Suffering from low self-esteem can cause you to place more value in the life of someone else than in your own life. Low self-esteem has everything to do with how you view yourself, and nothing to do with how you view the other person. If a woman does not like what she sees in the mirror, she is likely to look to someone else to validate her. Taking control of another person’s life and trying to fix that person, in some sense, empowers her. There is another person that she can view lower than herself. Thus, she has never really had the opportunity to focus on her own inadequacies because she is too busy focusing on the person whom she is enabling. She has become fixated on the enabled and begun making excuses for the bad behavior exhibited rather than holding the person accountable for what she knows is wrong.
While the feeling of worthlessness is part of the definition of low self-esteem, the result of low self-esteem can lead to potentially destructive behavior. The inability to say no presents a major problem for the enabler. I sat in a prison full of women who suffered from low self-esteem and the inability to say no. Some of the women were enablers and some were enabled. The women who were enablers usually had a drug dealer boyfriend or pimp whom they supported and made excuses for him on a daily basis, thus perpetuating bad behavior. The women who were enabled were usually products of a controlling mother, father, or family member who made excuses for their continuous bad behavior.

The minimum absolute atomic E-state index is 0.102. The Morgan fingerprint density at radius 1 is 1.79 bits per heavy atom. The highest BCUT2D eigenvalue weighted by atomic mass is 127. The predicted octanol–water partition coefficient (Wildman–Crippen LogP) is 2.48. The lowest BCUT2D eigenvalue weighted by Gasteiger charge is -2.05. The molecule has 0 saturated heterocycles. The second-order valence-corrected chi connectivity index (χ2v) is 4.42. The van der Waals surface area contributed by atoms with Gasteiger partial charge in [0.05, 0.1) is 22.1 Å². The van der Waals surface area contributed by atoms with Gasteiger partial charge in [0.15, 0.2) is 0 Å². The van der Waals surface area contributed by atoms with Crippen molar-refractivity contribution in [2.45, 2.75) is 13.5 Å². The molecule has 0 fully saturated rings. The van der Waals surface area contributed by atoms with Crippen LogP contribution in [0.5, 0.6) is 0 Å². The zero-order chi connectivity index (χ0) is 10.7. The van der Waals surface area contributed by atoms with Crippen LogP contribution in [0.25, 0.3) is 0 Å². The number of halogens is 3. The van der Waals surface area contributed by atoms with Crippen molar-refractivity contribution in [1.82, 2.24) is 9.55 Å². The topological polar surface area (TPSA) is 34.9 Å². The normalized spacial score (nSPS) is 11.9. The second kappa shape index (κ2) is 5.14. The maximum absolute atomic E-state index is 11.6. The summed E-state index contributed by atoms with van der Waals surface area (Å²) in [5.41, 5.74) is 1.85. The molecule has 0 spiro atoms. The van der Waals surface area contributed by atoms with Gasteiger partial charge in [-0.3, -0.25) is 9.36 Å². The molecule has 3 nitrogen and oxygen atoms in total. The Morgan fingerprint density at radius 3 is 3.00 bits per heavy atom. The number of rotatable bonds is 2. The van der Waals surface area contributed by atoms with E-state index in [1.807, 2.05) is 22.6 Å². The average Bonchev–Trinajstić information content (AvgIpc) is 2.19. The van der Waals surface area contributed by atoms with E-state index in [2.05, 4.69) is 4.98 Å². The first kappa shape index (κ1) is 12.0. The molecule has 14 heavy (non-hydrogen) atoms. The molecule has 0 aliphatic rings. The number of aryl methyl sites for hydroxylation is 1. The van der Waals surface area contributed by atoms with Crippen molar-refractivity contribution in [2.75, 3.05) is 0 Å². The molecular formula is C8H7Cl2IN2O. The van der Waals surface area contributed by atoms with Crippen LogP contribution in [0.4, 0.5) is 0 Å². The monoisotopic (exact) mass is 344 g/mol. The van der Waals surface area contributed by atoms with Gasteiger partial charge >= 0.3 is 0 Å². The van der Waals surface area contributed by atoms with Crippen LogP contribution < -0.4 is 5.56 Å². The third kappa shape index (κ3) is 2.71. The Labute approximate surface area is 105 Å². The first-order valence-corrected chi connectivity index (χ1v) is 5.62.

I often wondered why these women would spend so much time in one-sided relationships to the point of giving up their freedom. But I had done the same thing without being in a one-sided relationship. I soon realized it is because generally speaking, in some instances women have been socialized and trained to behave in self-destructive ways that benefit men at the women’s expense. My proof lies in the lives of the women I met in prison.
Self-reflection is a good place to start when you are overcome with low self-esteem. Consider the following questions as you journey toward healing.
What is your image of a strong person? Do you possess all or some of those qualities?
Describe yourself. Write down your good and bad qualities. Is there anything you would like to change?
Don’t be afraid by what is revealed in you answers. You are on a journey toward wholeness.[ad_2]
Source by Dr. Lesly Devereaux, D.Min., J.D.